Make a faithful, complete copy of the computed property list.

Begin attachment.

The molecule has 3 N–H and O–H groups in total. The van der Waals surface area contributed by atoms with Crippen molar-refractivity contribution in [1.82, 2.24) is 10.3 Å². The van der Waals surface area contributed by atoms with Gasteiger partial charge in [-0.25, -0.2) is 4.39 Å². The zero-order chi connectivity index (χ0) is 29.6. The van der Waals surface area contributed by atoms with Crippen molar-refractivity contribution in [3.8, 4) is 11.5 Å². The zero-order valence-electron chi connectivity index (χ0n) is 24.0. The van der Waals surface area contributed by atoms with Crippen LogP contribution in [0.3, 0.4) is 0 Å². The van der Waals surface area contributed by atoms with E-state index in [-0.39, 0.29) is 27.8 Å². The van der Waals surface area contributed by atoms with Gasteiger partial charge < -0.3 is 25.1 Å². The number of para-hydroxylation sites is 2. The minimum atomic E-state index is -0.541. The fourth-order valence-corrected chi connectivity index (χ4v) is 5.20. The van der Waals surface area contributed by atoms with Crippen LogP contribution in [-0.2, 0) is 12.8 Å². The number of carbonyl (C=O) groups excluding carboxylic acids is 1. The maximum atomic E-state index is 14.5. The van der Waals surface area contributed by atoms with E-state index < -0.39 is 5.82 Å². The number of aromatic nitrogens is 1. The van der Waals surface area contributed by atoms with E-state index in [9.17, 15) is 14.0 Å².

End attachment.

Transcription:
The molecule has 3 N–H and O–H groups in total. The van der Waals surface area contributed by atoms with Crippen molar-refractivity contribution in [1.82, 2.24) is 10.3 Å². The van der Waals surface area contributed by atoms with Gasteiger partial charge in [-0.25, -0.2) is 4.39 Å². The zero-order chi connectivity index (χ0) is 29.6. The van der Waals surface area contributed by atoms with Crippen molar-refractivity contribution in [3.8, 4) is 11.5 Å². The zero-order valence-electron chi connectivity index (χ0n) is 24.0. The van der Waals surface area contributed by atoms with Crippen LogP contribution in [0.3, 0.4) is 0 Å². The van der Waals surface area contributed by atoms with E-state index in [-0.39, 0.29) is 27.8 Å². The van der Waals surface area contributed by atoms with Gasteiger partial charge < -0.3 is 25.1 Å². The number of para-hydroxylation sites is 2. The minimum atomic E-state index is -0.541. The fourth-order valence-corrected chi connectivity index (χ4v) is 5.20. The van der Waals surface area contributed by atoms with Crippen LogP contribution in [-0.2, 0) is 12.8 Å². The number of carbonyl (C=O) groups excluding carboxylic acids is 1. The maximum atomic E-state index is 14.5. The van der Waals surface area contributed by atoms with E-state index < -0.39 is 5.82 Å². The number of aromatic nitrogens is 1. The van der Waals surface area contributed by atoms with E-state index in [9.17, 15) is 14.0 Å².